We halted for the last night of our journey at Jevislik, where I received a telephone message from the Military Commander at Trebizond saying he would send a motor car to bring me in the next day. I therefore remained where I was next morning till the car came for me, the remainder of the party leaving early, as usual. The car, when it arrived, contained a Turkish naval sub-lieutenant named Naffi, who had been detailed to be responsible for me, and a very agreeable and considerate companion he proved to be.

On arrival at Trebizond we were well received by the Commander, whom I saw now for the first time. He escorted me him-self to a fine house in the town, the property of an old Greek widow lady, a Madame Cosvekis, upon whom we were to be billeted, the naval officer who had met me at Jevislik being ordered to remain both day and night with me, and a warrant officer of police being detailed for like duty with the men.

Our guards on this occasion were most sympathetic, and we were allowed to do almost as we pleased, provided they were always with us, my officer even exceeding his orders by sleeping in the room opposite to me instead of in my room, so that he might give me more freedom. Added to all this was the fact that nothing could possibly exceed the kindness of the old Greek lady herself and all her family, who racked their brains to devise any possible thing they could do in our service, and it will be under-stood how deep was our appreciation of their kindness after our past experiences of so opposite a nature.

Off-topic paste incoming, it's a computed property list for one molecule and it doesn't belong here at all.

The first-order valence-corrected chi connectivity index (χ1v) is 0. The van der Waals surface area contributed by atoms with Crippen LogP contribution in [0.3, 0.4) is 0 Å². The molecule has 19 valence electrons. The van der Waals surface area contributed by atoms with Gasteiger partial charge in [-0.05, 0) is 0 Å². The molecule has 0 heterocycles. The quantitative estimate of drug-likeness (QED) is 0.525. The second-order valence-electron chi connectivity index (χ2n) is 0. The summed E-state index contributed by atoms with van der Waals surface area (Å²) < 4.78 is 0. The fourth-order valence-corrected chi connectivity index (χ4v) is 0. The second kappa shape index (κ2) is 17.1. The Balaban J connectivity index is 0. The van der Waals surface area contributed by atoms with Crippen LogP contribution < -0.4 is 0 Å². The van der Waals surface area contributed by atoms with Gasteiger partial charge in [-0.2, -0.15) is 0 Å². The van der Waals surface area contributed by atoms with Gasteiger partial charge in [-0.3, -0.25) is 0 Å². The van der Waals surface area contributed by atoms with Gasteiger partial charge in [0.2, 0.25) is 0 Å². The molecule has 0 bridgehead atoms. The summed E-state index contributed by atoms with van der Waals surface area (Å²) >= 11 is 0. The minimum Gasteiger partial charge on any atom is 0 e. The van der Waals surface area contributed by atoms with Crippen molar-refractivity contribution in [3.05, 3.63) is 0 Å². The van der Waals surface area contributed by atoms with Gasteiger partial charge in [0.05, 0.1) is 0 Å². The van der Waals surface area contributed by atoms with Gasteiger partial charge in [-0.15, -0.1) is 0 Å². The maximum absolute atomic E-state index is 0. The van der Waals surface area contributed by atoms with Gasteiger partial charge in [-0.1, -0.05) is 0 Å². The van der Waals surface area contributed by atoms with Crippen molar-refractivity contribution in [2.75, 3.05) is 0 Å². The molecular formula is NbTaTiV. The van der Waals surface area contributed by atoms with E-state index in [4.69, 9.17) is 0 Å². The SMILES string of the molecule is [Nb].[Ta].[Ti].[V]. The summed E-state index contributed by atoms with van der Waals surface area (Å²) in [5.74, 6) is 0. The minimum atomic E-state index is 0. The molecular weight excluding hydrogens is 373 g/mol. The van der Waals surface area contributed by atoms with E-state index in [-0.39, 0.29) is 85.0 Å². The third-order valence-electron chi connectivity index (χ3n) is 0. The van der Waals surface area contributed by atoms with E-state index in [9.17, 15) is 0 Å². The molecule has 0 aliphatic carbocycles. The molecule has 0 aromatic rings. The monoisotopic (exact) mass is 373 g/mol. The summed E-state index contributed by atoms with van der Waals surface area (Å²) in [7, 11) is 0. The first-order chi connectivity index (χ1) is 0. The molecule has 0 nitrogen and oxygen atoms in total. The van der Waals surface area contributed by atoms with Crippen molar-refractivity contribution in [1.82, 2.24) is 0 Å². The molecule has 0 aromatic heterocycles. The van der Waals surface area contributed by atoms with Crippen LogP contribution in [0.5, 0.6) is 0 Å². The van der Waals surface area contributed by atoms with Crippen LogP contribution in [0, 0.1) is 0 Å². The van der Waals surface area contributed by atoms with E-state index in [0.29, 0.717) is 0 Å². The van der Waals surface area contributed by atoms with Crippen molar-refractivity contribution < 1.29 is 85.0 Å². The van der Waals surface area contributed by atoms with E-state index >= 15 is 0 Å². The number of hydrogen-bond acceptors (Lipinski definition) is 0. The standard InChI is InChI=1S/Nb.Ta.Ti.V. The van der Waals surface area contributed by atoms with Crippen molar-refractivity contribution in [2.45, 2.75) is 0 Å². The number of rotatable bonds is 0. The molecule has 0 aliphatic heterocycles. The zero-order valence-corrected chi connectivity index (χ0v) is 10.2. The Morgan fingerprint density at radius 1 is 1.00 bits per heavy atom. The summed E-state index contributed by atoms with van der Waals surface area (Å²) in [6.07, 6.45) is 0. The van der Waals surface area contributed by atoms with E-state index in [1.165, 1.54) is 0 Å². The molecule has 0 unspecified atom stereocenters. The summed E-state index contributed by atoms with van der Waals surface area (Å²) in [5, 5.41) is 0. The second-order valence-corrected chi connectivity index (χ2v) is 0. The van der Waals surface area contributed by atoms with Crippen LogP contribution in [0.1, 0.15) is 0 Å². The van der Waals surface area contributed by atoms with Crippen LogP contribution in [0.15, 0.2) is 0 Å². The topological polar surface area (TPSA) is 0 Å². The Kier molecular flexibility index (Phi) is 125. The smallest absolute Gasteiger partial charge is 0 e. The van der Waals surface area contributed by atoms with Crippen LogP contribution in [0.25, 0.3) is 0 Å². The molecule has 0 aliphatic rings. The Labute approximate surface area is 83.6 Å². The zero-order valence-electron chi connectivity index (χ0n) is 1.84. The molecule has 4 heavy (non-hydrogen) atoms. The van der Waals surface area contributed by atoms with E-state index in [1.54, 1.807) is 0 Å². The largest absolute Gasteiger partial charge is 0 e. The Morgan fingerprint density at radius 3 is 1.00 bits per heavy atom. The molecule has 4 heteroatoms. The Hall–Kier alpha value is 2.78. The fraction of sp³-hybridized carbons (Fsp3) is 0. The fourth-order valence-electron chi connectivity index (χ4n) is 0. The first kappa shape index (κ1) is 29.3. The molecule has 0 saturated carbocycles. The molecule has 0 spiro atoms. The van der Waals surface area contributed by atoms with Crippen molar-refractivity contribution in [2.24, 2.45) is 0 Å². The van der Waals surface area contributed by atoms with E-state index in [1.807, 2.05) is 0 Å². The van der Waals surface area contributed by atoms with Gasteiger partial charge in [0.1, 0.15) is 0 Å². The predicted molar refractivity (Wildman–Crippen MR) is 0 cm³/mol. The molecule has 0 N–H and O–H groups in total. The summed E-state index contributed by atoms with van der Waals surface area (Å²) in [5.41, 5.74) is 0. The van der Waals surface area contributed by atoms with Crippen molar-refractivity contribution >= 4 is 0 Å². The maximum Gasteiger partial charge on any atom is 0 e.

After being in Trebizond about a week, a most interesting event took place. One afternoon I was informed a Turkish officer was asking to see me, his visit being timed during the absence of the naval Sub-Lieutenant Naffi, who was my constant companion. As my visitor himself was a member of the Headquarters Staff, he was at once admitted by my guards, and handed me, to my intense surprise, some English newspapers, for which I felt and expressed the deepest thanks. He then, first making certain that we were quite alone, handed me a small note, which had evidently been nailed up in the heel of someone's boot, as the marks of the nails were clear, and, having delivered it, he instantly disappeared without a word.

On opening this letter, I found, to my inexpressible relief, that it was from Constantinople, and signed by General Harington. He informed me that he had received my note in the Bulgarian's cigarette, and that he had at last obtained authority to take steps himself for our release, which matter had previously been in the hands of the Foreign Office, and that he felt sure that he would eventually succeed in effecting our exchange. In the meanwhile he begged me to have patience, and, above all, to make no attempt to escape, and also informed me he was in communication both with my wife and my brother, who were both well, the former in England and the latter in India.